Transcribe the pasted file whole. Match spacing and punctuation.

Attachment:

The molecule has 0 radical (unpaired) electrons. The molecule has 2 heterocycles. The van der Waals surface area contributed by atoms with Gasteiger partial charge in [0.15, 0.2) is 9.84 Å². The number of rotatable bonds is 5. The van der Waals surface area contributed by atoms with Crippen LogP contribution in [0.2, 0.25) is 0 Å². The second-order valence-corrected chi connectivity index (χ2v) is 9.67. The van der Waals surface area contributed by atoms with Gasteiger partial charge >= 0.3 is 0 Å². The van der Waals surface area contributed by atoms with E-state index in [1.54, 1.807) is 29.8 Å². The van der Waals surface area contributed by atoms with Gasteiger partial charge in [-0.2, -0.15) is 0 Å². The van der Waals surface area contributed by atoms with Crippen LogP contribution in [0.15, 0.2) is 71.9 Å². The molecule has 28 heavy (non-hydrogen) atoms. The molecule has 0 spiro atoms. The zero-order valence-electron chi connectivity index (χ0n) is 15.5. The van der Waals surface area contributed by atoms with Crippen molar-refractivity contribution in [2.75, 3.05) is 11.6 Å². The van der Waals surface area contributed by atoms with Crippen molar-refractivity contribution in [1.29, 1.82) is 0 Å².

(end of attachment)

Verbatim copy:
The molecule has 0 radical (unpaired) electrons. The molecule has 2 heterocycles. The van der Waals surface area contributed by atoms with Gasteiger partial charge in [0.15, 0.2) is 9.84 Å². The number of rotatable bonds is 5. The van der Waals surface area contributed by atoms with Crippen LogP contribution in [0.2, 0.25) is 0 Å². The second-order valence-corrected chi connectivity index (χ2v) is 9.67. The van der Waals surface area contributed by atoms with Gasteiger partial charge >= 0.3 is 0 Å². The van der Waals surface area contributed by atoms with E-state index in [1.54, 1.807) is 29.8 Å². The van der Waals surface area contributed by atoms with Gasteiger partial charge in [-0.2, -0.15) is 0 Å². The van der Waals surface area contributed by atoms with Crippen LogP contribution in [0.15, 0.2) is 71.9 Å². The molecule has 28 heavy (non-hydrogen) atoms. The molecule has 0 spiro atoms. The zero-order valence-electron chi connectivity index (χ0n) is 15.5. The van der Waals surface area contributed by atoms with Crippen molar-refractivity contribution in [2.75, 3.05) is 11.6 Å². The van der Waals surface area contributed by atoms with Crippen molar-refractivity contribution in [1.29, 1.82) is 0 Å².